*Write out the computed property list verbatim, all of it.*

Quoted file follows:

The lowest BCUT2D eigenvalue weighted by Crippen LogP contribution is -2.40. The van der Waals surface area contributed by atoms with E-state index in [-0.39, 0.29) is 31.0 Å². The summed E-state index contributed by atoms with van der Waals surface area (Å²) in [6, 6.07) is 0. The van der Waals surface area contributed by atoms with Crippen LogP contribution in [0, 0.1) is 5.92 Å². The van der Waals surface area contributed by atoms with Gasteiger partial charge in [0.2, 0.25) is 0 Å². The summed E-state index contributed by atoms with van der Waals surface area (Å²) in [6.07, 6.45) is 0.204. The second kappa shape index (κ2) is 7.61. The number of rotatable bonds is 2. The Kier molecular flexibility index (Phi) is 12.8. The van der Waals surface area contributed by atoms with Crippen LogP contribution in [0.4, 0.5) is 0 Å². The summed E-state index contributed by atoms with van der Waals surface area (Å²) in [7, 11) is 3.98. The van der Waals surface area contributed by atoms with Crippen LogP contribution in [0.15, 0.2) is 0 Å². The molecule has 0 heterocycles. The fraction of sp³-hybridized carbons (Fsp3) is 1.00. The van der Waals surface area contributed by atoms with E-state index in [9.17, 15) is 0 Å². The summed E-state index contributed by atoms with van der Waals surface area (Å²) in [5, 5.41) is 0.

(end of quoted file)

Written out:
The lowest BCUT2D eigenvalue weighted by Crippen LogP contribution is -2.40. The van der Waals surface area contributed by atoms with E-state index in [-0.39, 0.29) is 31.0 Å². The summed E-state index contributed by atoms with van der Waals surface area (Å²) in [6, 6.07) is 0. The van der Waals surface area contributed by atoms with Crippen LogP contribution in [0, 0.1) is 5.92 Å². The van der Waals surface area contributed by atoms with Gasteiger partial charge in [0.2, 0.25) is 0 Å². The summed E-state index contributed by atoms with van der Waals surface area (Å²) in [6.07, 6.45) is 0.204. The second kappa shape index (κ2) is 7.61. The number of rotatable bonds is 2. The Kier molecular flexibility index (Phi) is 12.8. The van der Waals surface area contributed by atoms with Crippen LogP contribution in [0.4, 0.5) is 0 Å². The summed E-state index contributed by atoms with van der Waals surface area (Å²) in [7, 11) is 3.98. The van der Waals surface area contributed by atoms with Crippen LogP contribution in [0.15, 0.2) is 0 Å². The molecule has 0 heterocycles. The fraction of sp³-hybridized carbons (Fsp3) is 1.00. The van der Waals surface area contributed by atoms with E-state index in [9.17, 15) is 0 Å². The summed E-state index contributed by atoms with van der Waals surface area (Å²) in [5, 5.41) is 0.